Meet the bookseller: In interview with Bettina Kube, Schweitzer

15 April 2014

Bettina Kube

Author bio coming soon

Globe Law and Business speaks to Bettina Kube at Schweitzer in Munich about the challenges and opportunities of legal bookselling in today's market. 

How long have you been a legal bookseller?

The International Legal & Financial Bookshop started something like 12 years ago. But I worked in an international environment long before, in Schweitzer’s international department - first on the book side, then reorganising the subscriptions part of the department, and later on the looseleafs/standing orders. And at all times, I have been the contact person for our foreign clients.  

Tell us a little about Schweitzer Sortiment and the Munich shop.

Schweitzer has always been a legal bookseller, founded 1868 in Munich, Germany. For over a century, it published a yearly catalogue of law books, the Vademecum – the bible for German lawyers in the times before the Internet. Around the 1980s, Schweitzer started to expand, and bought or founded other legal and/or academic bookshops. Today, Schweitzer has 36 shops and offices in 24 German cities.

What do you like best about your store and your job?

The shop’s location is in the very centre of Munich, close to the courts and the shopping area - very convenient for both our customers and of course us working there.

My job … well, I guess it is the mix that I love. Researching simple and complicated stuff for customers, marketing, negotiating with publishers, working with our ‘sisters’ - helping out Schweitzers in other locations when it comes to law books and international questions in general. Always a new challenge - one thing which my job never is, is boring.

What’s your current best-seller?

Bühler / Webster, Handbook of ICC Arbitration

Faull / Nikpay, EC Law of Competition

Born, International Commercial Arbitration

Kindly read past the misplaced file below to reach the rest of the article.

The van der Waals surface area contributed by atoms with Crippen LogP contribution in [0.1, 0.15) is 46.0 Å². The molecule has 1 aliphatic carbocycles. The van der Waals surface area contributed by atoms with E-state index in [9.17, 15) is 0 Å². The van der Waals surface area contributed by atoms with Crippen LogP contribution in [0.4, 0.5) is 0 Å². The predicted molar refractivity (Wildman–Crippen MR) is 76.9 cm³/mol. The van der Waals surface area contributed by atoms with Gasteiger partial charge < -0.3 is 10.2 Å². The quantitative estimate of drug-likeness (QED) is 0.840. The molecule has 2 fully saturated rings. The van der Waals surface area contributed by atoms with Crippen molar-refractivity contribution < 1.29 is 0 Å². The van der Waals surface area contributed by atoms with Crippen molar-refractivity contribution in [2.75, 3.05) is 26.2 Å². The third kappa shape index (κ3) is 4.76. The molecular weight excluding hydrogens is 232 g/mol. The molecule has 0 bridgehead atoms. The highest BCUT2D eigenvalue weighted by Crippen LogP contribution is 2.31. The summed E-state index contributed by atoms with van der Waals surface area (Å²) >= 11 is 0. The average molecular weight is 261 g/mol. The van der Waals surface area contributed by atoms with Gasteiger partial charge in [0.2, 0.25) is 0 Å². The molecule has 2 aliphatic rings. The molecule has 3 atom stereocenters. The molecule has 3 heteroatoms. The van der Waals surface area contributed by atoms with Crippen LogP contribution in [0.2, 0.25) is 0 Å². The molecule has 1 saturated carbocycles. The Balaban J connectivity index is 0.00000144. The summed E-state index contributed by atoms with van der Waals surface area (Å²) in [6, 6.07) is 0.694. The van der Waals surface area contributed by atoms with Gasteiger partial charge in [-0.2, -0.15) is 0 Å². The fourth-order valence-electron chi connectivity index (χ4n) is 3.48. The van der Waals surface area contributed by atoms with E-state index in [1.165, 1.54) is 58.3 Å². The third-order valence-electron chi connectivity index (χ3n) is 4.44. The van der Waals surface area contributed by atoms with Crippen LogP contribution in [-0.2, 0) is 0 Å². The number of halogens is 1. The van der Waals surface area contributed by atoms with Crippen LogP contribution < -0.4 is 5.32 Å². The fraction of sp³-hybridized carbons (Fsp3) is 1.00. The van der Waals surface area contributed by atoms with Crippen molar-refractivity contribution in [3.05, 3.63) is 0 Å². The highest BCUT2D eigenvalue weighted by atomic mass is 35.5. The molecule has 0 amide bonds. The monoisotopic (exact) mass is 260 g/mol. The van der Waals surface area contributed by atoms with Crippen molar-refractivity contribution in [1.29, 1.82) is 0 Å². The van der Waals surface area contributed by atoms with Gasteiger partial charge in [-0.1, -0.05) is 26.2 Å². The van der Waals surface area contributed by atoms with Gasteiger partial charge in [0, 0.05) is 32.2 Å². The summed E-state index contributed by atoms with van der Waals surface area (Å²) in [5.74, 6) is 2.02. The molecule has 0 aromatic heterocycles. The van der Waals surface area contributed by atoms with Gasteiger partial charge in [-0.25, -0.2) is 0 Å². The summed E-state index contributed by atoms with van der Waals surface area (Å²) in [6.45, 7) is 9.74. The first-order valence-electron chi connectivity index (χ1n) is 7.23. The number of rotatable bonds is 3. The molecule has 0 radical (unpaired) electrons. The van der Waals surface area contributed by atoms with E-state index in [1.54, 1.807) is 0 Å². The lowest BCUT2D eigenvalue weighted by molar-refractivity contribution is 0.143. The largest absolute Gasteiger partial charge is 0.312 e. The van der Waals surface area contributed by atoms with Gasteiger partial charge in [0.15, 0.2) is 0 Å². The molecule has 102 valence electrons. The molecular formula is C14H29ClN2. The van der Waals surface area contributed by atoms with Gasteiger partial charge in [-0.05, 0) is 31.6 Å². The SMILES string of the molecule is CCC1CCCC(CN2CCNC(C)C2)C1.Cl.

Red Book: IFRS International Financial Reporting Standards 2014

What qualities do you think legal booksellers need in today’s market?

Flexibility. Competence – if you cannot provide return on investment, then you are lost in today’s market. Customers need a good reason to come to you and not just order with Amazon. And unlike Amazon, we can offer individual service solutions for our customers.

What are the biggest challenges you face as a bookseller?

The expectations of customers these days, who expect that we can provide international books in a day. Try to match that with international publishers, whose shipments you cannot expect for weeks … or pay more for shipping than you have discount.  

What would your advice be to anyone starting out in bookselling?

Forget about the bookseller of the past … The job has little to do with reading and recommending nice books. Well, at least not for a legal or academic bookseller! Think economically at all times, be good at research, know your way around computers …

What is your favourite book of all time?

I love to travel and to read about it. Not a certain title, more like certain authors – maybe first of all Dervla Murphy or Ffyona Campbell – along with many, many more.  

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